Our last post, titled How Are Things Going In Your World, was inspired by the book, Factfulness, by Hans Rosling. If you haven’t yet read that post, you might want to before reading this one.
Were you drawn in by the description of a poverty stricken, scary, and declining world? If so, you are in good company. Our dismal description of the state of the world reflected the views of a large majority of the nearly 12,000 participants in Rosling’s studies.
Rosling says that the most common statement he has heard is that the world is getting worse. His studies show that a majority of people in the world believe this. He asked people in 30 countries and territories, “Overall, do you think the world is getting better, staying the same, or getting worse?” (Rosling, Hans. Factfulness, p. 49. Flatiron Books. Kindle Edition.) The majority in every country believed the world was getting worse. The percentage approached 90 percent of people in some countries.
Among many facts that show things are getting better, Rosling points out that the average life expectancy in the world in 1800 was 30. Today it is 72.
In this post, we will discuss one of the reasons that Rosling gives for the common belief that the world is in such sorry shape and getting worse.
Why Do a Majority of Us Believe the World is Getting Worse?
Rosling believes most people have a negativity instinct, which means we tend to notice and remember bad things more than good things. He believes at least three things contribute to this:
- We selectively remember the past.
- The news media and activists selectively report events.
- It would be “heartless” to say (or think) that things are getting better when there are still a lot of bad things going on in the world.
We Selectively Remember The Past
Studies have shown that we tend to remember emotionally laden events more than neutral ones. For a few moments, search your memories of your past month, year, decade, and longer. What are your earliest memories in your life? Did you mostly remember the emotional highlights and lowlights?
Studies also show that we remember negative events more accurately than positive events. It makes evolutionary sense that our personal survival depends on both noticing and accurately remembering things and events that might threaten us. Although this may have been more important to our ancestors’ survival thousands of years ago, the more primitive parts of our brain have likely not changed much during the past ten to twenty thousand years (or more).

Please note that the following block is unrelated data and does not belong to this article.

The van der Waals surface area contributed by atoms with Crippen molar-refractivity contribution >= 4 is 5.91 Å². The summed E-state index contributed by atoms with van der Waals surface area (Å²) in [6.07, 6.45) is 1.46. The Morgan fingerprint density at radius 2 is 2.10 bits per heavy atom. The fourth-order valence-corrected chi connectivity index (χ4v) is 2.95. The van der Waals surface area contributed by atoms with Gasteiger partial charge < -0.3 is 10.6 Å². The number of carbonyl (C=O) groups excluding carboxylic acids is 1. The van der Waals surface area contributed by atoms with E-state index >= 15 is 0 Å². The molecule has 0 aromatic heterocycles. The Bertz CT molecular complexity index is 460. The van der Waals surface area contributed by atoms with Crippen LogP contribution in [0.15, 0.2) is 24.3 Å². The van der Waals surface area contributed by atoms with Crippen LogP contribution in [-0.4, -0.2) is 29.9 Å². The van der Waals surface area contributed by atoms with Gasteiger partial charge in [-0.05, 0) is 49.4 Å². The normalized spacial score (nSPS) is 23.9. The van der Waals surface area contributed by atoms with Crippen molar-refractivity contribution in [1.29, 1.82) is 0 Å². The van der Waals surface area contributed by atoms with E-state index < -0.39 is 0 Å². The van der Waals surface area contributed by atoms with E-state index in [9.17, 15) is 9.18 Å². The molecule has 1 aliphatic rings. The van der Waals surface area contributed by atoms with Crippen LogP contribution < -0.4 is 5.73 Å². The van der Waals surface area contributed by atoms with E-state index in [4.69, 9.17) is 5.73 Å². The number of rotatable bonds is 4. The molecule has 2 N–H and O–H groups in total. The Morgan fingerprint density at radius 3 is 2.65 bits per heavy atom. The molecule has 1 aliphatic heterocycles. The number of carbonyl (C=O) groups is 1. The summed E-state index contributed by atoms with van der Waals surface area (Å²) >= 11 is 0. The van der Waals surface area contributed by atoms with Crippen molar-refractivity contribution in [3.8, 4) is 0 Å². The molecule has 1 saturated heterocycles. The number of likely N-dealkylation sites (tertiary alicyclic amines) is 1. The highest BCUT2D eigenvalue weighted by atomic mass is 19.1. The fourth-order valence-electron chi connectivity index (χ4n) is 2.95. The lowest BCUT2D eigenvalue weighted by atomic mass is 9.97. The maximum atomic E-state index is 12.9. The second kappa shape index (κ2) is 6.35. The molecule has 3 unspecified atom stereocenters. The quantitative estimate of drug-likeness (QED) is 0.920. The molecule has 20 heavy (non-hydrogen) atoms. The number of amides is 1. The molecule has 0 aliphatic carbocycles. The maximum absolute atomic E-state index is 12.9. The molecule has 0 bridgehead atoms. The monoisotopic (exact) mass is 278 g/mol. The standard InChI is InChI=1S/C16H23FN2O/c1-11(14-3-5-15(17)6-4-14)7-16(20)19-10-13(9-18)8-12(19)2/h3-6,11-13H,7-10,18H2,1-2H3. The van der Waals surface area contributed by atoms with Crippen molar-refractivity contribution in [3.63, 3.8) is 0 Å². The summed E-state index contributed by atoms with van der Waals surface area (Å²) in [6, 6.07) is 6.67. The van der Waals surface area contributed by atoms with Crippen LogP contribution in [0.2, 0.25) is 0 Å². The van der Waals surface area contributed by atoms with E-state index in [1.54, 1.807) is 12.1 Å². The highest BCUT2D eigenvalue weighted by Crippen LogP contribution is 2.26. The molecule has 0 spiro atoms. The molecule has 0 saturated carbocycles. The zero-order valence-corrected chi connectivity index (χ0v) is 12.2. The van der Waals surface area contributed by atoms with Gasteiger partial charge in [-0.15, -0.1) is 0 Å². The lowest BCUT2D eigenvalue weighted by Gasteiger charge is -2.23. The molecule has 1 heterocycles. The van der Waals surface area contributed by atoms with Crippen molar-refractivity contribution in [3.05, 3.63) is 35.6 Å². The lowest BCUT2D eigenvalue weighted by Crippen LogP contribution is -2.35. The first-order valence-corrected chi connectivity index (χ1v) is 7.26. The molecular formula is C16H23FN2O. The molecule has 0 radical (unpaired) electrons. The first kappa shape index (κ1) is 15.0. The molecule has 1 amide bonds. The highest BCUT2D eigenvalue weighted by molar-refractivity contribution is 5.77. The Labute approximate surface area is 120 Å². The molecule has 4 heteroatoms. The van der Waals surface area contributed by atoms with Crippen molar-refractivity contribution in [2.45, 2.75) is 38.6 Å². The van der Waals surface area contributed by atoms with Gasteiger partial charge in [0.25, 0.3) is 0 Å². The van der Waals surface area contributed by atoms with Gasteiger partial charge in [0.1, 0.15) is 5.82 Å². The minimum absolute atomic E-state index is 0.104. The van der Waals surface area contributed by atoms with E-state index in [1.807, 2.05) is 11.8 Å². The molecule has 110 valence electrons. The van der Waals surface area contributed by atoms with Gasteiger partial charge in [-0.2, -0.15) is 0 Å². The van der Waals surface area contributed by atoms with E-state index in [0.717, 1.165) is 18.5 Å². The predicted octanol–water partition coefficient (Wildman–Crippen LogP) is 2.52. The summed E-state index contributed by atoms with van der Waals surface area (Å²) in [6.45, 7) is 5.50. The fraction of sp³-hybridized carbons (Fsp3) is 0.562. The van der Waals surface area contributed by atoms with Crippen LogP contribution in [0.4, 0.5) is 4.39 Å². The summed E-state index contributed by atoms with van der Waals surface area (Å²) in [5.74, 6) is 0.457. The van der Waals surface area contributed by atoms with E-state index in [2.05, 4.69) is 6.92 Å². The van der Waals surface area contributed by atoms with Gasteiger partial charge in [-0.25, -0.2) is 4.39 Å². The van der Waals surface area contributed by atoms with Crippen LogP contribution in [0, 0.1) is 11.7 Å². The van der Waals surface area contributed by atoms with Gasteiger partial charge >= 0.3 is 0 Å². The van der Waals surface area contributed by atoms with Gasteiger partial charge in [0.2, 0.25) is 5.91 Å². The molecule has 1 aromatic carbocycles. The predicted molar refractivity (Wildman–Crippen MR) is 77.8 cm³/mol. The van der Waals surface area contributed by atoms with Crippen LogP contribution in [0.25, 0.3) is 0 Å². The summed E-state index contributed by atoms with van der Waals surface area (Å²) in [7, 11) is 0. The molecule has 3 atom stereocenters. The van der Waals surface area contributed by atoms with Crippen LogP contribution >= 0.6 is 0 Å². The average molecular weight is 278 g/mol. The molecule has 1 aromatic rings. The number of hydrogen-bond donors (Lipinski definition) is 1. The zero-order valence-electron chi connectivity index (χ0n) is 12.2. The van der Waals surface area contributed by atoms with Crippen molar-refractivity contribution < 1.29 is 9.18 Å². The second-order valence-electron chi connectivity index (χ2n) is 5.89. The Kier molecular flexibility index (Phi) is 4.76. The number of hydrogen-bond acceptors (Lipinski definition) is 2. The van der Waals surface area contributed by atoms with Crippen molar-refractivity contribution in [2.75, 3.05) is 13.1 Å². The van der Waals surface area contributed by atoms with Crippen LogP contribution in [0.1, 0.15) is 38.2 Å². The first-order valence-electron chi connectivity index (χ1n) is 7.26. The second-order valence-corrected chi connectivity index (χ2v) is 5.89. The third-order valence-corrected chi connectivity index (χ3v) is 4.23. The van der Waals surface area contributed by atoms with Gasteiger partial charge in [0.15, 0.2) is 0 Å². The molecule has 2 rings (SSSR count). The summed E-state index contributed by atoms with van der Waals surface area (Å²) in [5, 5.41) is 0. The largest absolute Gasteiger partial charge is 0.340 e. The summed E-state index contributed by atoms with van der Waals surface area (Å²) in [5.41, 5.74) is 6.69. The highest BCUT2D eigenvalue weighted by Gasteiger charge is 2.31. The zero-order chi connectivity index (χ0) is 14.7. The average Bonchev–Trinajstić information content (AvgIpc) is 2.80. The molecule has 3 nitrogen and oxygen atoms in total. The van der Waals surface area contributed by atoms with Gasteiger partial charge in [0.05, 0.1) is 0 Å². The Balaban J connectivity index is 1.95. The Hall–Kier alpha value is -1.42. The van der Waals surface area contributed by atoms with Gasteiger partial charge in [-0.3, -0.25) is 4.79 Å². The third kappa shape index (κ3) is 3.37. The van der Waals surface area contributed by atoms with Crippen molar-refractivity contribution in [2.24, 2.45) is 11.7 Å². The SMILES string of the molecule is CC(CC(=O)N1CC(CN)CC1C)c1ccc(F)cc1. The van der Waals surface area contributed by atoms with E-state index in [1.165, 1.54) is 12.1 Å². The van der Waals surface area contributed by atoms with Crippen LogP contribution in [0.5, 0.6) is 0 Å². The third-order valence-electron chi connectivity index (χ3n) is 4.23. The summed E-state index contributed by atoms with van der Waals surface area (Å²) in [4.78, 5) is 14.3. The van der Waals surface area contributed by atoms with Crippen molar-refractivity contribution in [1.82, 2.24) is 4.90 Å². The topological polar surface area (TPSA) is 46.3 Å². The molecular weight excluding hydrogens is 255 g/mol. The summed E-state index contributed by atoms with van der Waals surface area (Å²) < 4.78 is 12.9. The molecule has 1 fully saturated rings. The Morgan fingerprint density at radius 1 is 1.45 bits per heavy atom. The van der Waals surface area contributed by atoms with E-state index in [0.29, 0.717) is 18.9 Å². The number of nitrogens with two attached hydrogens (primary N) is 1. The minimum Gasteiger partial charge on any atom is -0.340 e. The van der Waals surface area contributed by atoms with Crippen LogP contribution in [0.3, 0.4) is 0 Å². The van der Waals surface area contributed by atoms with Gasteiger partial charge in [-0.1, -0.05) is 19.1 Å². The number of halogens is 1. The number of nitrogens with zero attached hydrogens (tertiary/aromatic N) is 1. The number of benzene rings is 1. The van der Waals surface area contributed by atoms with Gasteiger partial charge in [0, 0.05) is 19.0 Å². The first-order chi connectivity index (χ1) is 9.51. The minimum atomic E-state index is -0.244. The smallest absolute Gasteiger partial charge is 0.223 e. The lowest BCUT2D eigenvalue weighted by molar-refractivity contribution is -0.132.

For instance, the members of foraging societies keenly noticed and remembered the details of dangerous snakes and poisonous plants, while gathering food. Today, most of go us to the grocery store and buy whatever we want, with little concern that our purchases are going to kill us. However, when we do encounter a dangerous or hurtful experience, we sharply remember the details. These memories direct our future behavior, thoughts, and feelings. Most kids will touch a stove’s glowing heating element only once.
The News Media Selectively Report Events
We all know that in order to sell, the news must be sensational. And sensationally bad sells better than sensationally good.
Although we don’t agree that the majority mainstream news outlets should be charged with spreading fake news, we do think that almost all news poorly represents the real world. Although there are many factors at work here, the strongest factor is that the news outlets give us want we want, what we will consume, and what we will buy. And we want the sensational—often the sensationally bad.
As we have been learning about internet publishing, we have been occasionally advised to write what we are passionate about. But mostly we were told write for the market—to find out what people want to read and then write about that.
The immediacy, pervasiveness, and vividness of news in the information age also gives us an exaggerated feeling of the world’s catastrophes and violence. As the first televised war, the coverage of the Vietnam War brought the horror of war into living rooms everywhere. Although opinions concerning US news’ Vietnam coverage vary, there is little doubt that television greatly influenced the US involvement and eventual withdrawal.
But as they say, you haven’t seen nothin yet. Soon we will be able to strap on our virtual reality units to see, hear, and feel the most terrifying moments of human experience. This experience will likely be combined with a game where we can eventually save the world with our heroic efforts, after dying a few thousand times.
Putting One and Two Together
Let us combine the above two factors, our selective noticing and remembering and the news media’s selective reporting of events. How do these two factors work together to give most of us a feeling that the world is getting worse? First, a sample of factual news:
- April 30, 2019: Two people fatally shot in a classroom at the University of North Carolina, Charlotte.